MINNEAPOLIS (WCCO) - His closest friends became eerily suspicious when the long-time radio announcer didn't make his regular KFAN broadcast slot Friday afternoon. It was the one day of the week that Dark Star so looked forward to. Not only because he could lend his voice to the sports topics of the day, but it also meant it was another weekend of horse racing at Canterbury Park.
When he didn't show up for the afternoon show, colleagues became alarmed and tried desperately to reach him by phone. When those calls went unanswered, they drove to his Minnetonka apartment.
Their worst suspicions had come true – lying face down in his apartment, George Hutton Chapple was dead. He was 66 years old.
Paul Allen, a colleague and long-time friend, described the feeling as "absolute devastation."
Allen was in Chapple's inner circle and went to the apartment when he first learned the news.
Allen credits Chapple for giving him the breaks that got him established in the Twin Cities broadcasting market, where he calls Vikings football and horse races at Canterbury Park.
"Before KFAN or the Vikings, he took me under his wings and was instrumental in so many things in my life," Allen said. "I love him and so wish he was here."
Chappel got his broadcast name from a 1953 Kentucky Derby winner. Listeners knew him as Dark Star when he began overnight radio on WCCO-AM 25 years ago. He was so popular he was soon moved to the 9 p.m. to midnight slot, where he had a sports talk show.
But it was at Canterbury Park, beginning in 1986, where Chapple felt most comfortable. He began working at the track in its early days doing a show called "The Canterbury Report" to help newcomers to the sport understand the ins and outs of horse racing and betting.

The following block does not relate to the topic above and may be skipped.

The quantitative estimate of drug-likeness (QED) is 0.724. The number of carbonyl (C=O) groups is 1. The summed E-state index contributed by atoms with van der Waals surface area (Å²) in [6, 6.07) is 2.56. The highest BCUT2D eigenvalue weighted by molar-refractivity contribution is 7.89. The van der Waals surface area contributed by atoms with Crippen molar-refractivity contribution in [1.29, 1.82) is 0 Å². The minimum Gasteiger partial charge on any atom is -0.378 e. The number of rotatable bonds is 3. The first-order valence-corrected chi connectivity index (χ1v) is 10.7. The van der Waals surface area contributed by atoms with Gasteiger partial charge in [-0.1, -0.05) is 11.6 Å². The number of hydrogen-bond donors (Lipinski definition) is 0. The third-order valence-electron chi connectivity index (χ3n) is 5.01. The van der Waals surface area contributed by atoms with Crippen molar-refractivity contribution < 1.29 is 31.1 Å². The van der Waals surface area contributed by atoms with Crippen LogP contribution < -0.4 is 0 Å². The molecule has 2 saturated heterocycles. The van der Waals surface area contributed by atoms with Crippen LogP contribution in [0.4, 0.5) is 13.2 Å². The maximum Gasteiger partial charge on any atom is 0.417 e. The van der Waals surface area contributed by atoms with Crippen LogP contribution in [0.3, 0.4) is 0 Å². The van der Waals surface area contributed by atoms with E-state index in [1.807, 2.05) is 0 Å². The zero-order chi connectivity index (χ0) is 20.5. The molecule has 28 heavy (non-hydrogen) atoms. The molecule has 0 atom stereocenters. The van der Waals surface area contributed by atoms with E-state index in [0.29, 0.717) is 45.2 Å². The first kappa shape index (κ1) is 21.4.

Moments before Friday night's opening race, Canterbury fans gave Chapple a moment of silence.
Jon Mikkelson, a Canterbury media specialist, worked with Star from the beginning and loved his sense of humor and large personality.
"He was a huge fan of basketball, baseball, basically all sports," Mikkelson said. "But if you asked him he'd say horse racing was on top."
Up in the Canterbury press box, Dark Star's seat sits empty – much like the feeling inside so many close friends. Canterbury owner Randy Sampson says Chapple was like a member of his family.
"We always talked about that being his living room there," Sampson said. "He'd talk about having to get his mail delivered there because he was at the press box more than he was at home!"
"I just can't believe when I go there tonight he's not going to be there sitting in that chair," Allen said.
Friends say that in recent days Chapple had complained to them of feeling discomfort, but wasn't likely to go see a doctor. An autopsy will be done by the Hennepin County Medical Examiner's Office to determine the cause of death.
Chapple grew up in Ohio and Long Island, NY. He was a Vietnam veteran, and originally came to the Twin Cities with his parents in the 1970s.
Remembering Dark Star
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